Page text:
Making a non-static callback member function is a different story, because they have a different signature than a C function. To make a non-static member function, it requires the use of two additional items:

  • A global (void*) pointer, referencing the class of the callback function
  • A wrapper function which will be passed to SetTimer()

This is actually a fairly simple implementation. First, you need to define your class:

class CSleeperThread : public CWinThread {
static VOID CALLBACK TimerProc_Wrapper( HWND hwnd, UINT uMsg,
UINT idEvent, DWORD dwTime );
UINT uMsg, UINT idEvent, DWORD dwTime );
void ThreadMain();
void WakeUp();
static void * pObject;
UINT_PTR pTimer;

Then, don't forget to include the following line in your class implementation file:

void * CSleeperThread::pObject;

Now that we have our class declared, we can look at the wrapper function, the non-static member function and the member function that will call SetTimer():

VOID CALLBACK CSleeperThread::TimerProc_Wrapper( HWND hwnd, UINT uMsg,
UINT idEvent, DWORD dwTime ) {
CSleeperThread *pSomeClass = (CSleeperThread*)pObject; // cast the void pointer
pSomeClass->TimerProc(hwnd, uMsg, idEvent, dwTime); // call non-static function

The wrapper function first initializes a CSleeperThread pointer with pObject. Since pSomeClass is a local pointer, we can access it within the static wrapper function.

VOID CALLBACK CSleeperThread::TimerProc(HWND hwnd,
UINT uMsg, UINT idEvent, DWORD dwTime) {
if(idEvent == pTimer) {
KillTimer(NULL, pTimer);  // kill the timer so it won't fire again
ResumeThread();  // resume the main thread function

The TimerProc member function isn't static, so we can access other non-static functions like ResumeThread() and we can access the private variable lock. Notice that I've entered a critical section which prevents a second timer event to enter the callback, thus ensuring that the first execution of TimerProc() will cancel out the timer.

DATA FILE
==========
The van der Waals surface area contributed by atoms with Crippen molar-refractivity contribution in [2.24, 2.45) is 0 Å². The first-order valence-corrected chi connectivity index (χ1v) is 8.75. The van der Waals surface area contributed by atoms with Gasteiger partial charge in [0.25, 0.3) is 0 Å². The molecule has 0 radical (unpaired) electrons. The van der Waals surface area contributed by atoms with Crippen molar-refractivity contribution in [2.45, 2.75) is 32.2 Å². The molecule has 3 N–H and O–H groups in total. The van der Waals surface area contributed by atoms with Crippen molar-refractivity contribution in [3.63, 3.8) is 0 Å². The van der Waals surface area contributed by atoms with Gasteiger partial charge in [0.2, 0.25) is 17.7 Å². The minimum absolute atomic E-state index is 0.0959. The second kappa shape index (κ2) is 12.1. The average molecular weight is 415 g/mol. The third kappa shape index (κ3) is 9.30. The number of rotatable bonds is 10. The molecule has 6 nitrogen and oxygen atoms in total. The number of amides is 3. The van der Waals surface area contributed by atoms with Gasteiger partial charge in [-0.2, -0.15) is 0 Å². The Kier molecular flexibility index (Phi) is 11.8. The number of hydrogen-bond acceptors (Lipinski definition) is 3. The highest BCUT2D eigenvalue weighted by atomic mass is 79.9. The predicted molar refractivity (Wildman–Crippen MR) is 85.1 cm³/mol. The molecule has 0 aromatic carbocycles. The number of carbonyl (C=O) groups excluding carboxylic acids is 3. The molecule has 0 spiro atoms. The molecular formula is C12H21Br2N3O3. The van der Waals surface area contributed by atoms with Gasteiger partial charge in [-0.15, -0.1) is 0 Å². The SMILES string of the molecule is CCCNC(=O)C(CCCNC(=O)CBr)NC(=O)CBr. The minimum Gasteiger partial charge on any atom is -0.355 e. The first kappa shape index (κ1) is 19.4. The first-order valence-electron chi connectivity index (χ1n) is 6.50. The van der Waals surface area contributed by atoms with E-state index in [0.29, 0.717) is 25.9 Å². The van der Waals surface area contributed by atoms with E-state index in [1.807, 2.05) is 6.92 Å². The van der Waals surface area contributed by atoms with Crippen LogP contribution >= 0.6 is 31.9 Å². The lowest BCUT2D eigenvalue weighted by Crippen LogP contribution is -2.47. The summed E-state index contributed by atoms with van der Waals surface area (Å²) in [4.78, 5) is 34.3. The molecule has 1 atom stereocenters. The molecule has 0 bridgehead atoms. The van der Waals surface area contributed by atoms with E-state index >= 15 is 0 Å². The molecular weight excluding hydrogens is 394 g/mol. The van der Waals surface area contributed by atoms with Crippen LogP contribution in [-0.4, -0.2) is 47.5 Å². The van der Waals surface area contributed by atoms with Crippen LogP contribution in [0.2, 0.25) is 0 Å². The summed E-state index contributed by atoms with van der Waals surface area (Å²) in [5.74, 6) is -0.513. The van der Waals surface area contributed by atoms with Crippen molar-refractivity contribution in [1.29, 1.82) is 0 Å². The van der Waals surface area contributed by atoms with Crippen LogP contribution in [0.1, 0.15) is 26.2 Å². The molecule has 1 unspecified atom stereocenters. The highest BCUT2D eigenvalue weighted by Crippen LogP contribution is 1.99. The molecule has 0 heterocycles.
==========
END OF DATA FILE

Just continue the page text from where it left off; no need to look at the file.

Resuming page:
Next, let's take a look at the main execution function, ThreadMain().

void CSleeperThread::ThreadMain()
pObject = this; // VERY IMPORTANT, must be initialized before
// calling SetTimer()
// call SetTimer, passing the wrapper function as the callback
pTimer = SetTimer(NULL, NULL, 10000, TimerProc_Wrapper);
// suspend until the timer expires
// the timer has expired, continue processing 

The first step in ThreadMain() is absolutely critical. We need to assign the class instance pointer (this) to the pObject variable. This is how the wrapper callback function will gain access to execute the non-static member function.

Next, we just call SetTimer() passing in a function pointer to our wrapper function. SetTimer() will call the wrapper function when the timer expires. The wrapper function in turn, will execute the non-static function TimerProc(), by accessing the static variable pSomeClass.

NOTE: I chose to implement a main function that will create the timer, go to sleep, continue processing and then exit when finished. This is in effect a function that will only execute once per timer. You could easily add a loop to ThreadMain() which would execute once for each timer event.

One last little function. Since we used SuspendThread() in ThreadMain(), if we need to wake up the thread (for whatever reason), all we have to do is make a call to ResumeThread(). So, I've added an access function like so:

void WakeUp() {
KillTimer(NULL, pTimer);
ResumeThread(); // wake the thread up

Buh dee buh dee, that's all folks...

And there we have it. A thread safe class that goes to sleep using SetTimer() and a non-static callback function; which also has the ability to wake up before the timer expires.

Hopefully, you have found this helpful. I've actually used this code in a project I'm working on now, and was in hopes someone else would get some good use out of it.

Someone once told me "you'll like programming if you like banging your head against the wall repeatedly". I've found that to be true, it took me literally several days to figure out what I've put into this article, I'm just slow I guess.

Whew, my head hurts, time for some Advil...or Ibooprofin.. or asssprin.... or something.


I probably learned way more in the process of writing this article. So, much thanks goes to Lars Haendel for creating a web-site dedicated to understanding function pointers, without which I wouldn't know didley.


posted @ 2007-05-16 10:31 LeoChen 阅读(1604) | 评论 (0)编辑 收藏